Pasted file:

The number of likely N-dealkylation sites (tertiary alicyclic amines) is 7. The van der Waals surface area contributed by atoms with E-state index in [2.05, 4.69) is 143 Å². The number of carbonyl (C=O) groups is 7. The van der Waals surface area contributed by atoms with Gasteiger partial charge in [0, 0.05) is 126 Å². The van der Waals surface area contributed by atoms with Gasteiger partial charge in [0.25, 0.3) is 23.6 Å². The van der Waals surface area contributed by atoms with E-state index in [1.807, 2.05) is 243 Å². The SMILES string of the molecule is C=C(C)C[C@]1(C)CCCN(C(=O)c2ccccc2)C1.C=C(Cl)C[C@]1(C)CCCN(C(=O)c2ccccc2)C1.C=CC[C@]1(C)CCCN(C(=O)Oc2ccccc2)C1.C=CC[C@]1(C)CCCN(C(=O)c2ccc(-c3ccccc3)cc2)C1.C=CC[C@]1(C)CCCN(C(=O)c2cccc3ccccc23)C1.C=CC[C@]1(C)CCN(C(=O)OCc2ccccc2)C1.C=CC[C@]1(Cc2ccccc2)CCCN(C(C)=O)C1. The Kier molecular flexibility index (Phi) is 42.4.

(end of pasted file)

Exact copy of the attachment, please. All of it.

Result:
The number of likely N-dealkylation sites (tertiary alicyclic amines) is 7. The van der Waals surface area contributed by atoms with E-state index in [2.05, 4.69) is 143 Å². The number of carbonyl (C=O) groups is 7. The van der Waals surface area contributed by atoms with Gasteiger partial charge in [0, 0.05) is 126 Å². The van der Waals surface area contributed by atoms with Gasteiger partial charge in [0.25, 0.3) is 23.6 Å². The van der Waals surface area contributed by atoms with E-state index in [1.807, 2.05) is 243 Å². The SMILES string of the molecule is C=C(C)C[C@]1(C)CCCN(C(=O)c2ccccc2)C1.C=C(Cl)C[C@]1(C)CCCN(C(=O)c2ccccc2)C1.C=CC[C@]1(C)CCCN(C(=O)Oc2ccccc2)C1.C=CC[C@]1(C)CCCN(C(=O)c2ccc(-c3ccccc3)cc2)C1.C=CC[C@]1(C)CCCN(C(=O)c2cccc3ccccc23)C1.C=CC[C@]1(C)CCN(C(=O)OCc2ccccc2)C1.C=CC[C@]1(Cc2ccccc2)CCCN(C(C)=O)C1. The Kier molecular flexibility index (Phi) is 42.4.